First law of thermodynamics

The first law of thermodynamics states that the change in internal energy of a system ([math]\Delta U[/math]) is equal to the work done by or to the system ([math]W[/math]) and the heat that flows in or out of it ([math]Q[/math]).

The equation for this relationship is: [math]\Delta U = W + Q[/math][1]

This means that if energy is input to a system by doing work [math]W[/math] on it, then it will get hotter. If the system is to stay the same temperature, then you must remove heat from the system - [math]Q[/math].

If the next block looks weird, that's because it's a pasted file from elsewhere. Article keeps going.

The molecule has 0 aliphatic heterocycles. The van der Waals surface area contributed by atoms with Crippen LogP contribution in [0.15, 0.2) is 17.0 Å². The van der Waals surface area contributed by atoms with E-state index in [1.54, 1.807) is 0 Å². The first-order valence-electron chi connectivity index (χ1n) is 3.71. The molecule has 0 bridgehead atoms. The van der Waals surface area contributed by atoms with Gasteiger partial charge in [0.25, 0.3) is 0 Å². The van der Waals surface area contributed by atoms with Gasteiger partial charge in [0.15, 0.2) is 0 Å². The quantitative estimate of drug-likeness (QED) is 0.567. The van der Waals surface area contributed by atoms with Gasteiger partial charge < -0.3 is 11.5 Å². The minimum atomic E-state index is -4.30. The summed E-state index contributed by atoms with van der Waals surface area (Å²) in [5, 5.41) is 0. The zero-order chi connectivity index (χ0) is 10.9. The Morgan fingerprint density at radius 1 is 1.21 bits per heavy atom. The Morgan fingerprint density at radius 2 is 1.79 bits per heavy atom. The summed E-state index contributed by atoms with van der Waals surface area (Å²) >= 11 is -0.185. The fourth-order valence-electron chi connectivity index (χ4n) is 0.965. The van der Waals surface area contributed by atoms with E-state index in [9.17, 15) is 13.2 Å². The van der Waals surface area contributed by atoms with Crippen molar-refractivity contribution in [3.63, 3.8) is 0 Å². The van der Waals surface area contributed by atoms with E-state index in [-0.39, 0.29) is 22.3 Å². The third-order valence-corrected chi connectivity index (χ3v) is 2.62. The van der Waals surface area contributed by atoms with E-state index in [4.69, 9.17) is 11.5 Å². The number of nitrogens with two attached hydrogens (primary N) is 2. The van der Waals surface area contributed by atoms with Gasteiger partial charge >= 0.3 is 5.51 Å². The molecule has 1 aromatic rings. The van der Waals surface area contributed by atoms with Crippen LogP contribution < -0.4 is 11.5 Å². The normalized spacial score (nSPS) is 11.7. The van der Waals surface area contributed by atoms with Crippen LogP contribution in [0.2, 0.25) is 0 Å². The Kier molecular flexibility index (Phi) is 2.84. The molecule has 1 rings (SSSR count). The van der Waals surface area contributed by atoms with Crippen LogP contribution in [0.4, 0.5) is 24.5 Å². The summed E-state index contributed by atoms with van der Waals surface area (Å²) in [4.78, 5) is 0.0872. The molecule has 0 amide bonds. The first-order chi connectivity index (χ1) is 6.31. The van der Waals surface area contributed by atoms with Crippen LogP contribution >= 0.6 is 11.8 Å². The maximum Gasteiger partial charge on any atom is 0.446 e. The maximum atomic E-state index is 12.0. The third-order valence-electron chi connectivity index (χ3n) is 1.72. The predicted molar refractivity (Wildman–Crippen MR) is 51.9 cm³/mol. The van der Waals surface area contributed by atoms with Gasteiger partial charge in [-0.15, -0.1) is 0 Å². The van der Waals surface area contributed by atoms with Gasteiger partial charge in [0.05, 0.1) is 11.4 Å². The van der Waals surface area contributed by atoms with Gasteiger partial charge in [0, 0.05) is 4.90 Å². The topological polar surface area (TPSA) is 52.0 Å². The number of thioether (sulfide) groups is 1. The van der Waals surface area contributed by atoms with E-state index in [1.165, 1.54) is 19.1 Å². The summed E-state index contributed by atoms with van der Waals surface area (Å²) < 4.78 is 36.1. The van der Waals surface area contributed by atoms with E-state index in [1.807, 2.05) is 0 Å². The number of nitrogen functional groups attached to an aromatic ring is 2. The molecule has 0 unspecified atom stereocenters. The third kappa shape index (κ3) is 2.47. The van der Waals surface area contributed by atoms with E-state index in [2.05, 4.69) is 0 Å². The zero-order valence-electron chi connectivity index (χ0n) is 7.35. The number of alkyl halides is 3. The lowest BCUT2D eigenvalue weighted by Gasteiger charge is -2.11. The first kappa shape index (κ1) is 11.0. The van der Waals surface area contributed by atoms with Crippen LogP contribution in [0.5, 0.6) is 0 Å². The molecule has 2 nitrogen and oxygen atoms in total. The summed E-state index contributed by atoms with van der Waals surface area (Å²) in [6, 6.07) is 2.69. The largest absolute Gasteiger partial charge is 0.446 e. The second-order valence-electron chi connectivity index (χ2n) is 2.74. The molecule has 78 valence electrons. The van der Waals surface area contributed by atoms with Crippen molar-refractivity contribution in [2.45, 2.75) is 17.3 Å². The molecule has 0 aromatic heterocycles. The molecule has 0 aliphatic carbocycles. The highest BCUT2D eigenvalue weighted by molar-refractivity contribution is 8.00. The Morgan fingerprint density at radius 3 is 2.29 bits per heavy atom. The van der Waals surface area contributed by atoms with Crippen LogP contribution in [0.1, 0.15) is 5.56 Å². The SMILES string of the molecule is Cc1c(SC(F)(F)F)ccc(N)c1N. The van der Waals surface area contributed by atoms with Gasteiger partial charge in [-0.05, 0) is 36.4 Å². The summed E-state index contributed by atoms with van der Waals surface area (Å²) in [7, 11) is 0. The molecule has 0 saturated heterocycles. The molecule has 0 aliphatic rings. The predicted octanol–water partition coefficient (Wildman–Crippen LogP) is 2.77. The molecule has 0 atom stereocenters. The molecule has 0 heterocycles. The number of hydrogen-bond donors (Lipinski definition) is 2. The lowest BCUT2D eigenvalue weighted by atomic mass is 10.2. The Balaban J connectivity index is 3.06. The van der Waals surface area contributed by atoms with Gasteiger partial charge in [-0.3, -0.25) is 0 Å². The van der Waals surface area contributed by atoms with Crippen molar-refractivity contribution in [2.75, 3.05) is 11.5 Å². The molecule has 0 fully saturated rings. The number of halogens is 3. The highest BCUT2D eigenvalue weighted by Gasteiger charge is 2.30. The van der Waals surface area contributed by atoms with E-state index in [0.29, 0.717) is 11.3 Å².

The first law of thermodynamics is a generalization of the law of conservation of energy, which states that energy can neither be created nor destroyed.[1]

This is a particularly important law when discussing heat engines (like car engines), because it helps to understand that heat must go somewhere—the basis for cogeneration. As an engine creates heat, if the heat is not vented, the engine will become hotter and hotter, which will eventually lead to melting. Therefore, because it is impossible to achieve 100% efficiency (see carnot efficiency), heat must be vented. This can either be treated as waste heat, or used for cogeneration, which is applying the waste heat to another cause, like heating a car, or heating houses.

To learn more about the first law of thermodynamics, please check out hyperphysics.

For Further Reading


  1. 1.0 1.1 R. Knight, Physics for scientists and engineers. Boston, Mass.: Addison-Wesley, 2012, p. 478.